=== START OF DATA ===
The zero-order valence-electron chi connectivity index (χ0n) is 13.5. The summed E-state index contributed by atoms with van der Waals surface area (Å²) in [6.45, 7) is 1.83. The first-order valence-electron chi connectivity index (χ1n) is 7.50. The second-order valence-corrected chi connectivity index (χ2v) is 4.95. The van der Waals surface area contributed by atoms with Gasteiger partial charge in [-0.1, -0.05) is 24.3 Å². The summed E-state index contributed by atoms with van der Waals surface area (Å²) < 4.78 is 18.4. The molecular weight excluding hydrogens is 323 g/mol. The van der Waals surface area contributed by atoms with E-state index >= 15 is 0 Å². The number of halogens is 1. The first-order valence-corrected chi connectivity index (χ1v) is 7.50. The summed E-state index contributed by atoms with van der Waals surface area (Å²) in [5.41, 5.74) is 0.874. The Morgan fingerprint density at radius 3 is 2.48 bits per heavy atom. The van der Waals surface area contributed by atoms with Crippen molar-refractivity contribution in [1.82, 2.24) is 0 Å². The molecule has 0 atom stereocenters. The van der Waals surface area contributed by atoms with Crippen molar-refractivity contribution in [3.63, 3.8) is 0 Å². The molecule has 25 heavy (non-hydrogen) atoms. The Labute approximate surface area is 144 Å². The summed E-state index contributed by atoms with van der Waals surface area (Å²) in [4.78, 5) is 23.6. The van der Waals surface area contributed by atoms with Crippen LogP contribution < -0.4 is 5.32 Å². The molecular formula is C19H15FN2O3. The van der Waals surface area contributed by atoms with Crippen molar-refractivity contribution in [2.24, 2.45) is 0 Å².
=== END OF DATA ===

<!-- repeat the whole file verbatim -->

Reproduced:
The zero-order valence-electron chi connectivity index (χ0n) is 13.5. The summed E-state index contributed by atoms with van der Waals surface area (Å²) in [6.45, 7) is 1.83. The first-order valence-electron chi connectivity index (χ1n) is 7.50. The second-order valence-corrected chi connectivity index (χ2v) is 4.95. The van der Waals surface area contributed by atoms with Gasteiger partial charge in [-0.1, -0.05) is 24.3 Å². The summed E-state index contributed by atoms with van der Waals surface area (Å²) < 4.78 is 18.4. The molecular weight excluding hydrogens is 323 g/mol. The van der Waals surface area contributed by atoms with E-state index >= 15 is 0 Å². The number of halogens is 1. The first-order valence-corrected chi connectivity index (χ1v) is 7.50. The summed E-state index contributed by atoms with van der Waals surface area (Å²) in [5.41, 5.74) is 0.874. The Morgan fingerprint density at radius 3 is 2.48 bits per heavy atom. The van der Waals surface area contributed by atoms with Crippen molar-refractivity contribution in [1.82, 2.24) is 0 Å². The molecule has 0 atom stereocenters. The van der Waals surface area contributed by atoms with Crippen molar-refractivity contribution in [3.63, 3.8) is 0 Å². The molecule has 25 heavy (non-hydrogen) atoms. The Labute approximate surface area is 144 Å². The summed E-state index contributed by atoms with van der Waals surface area (Å²) in [4.78, 5) is 23.6. The van der Waals surface area contributed by atoms with Crippen LogP contribution < -0.4 is 5.32 Å². The molecular formula is C19H15FN2O3. The van der Waals surface area contributed by atoms with Crippen molar-refractivity contribution in [2.24, 2.45) is 0 Å².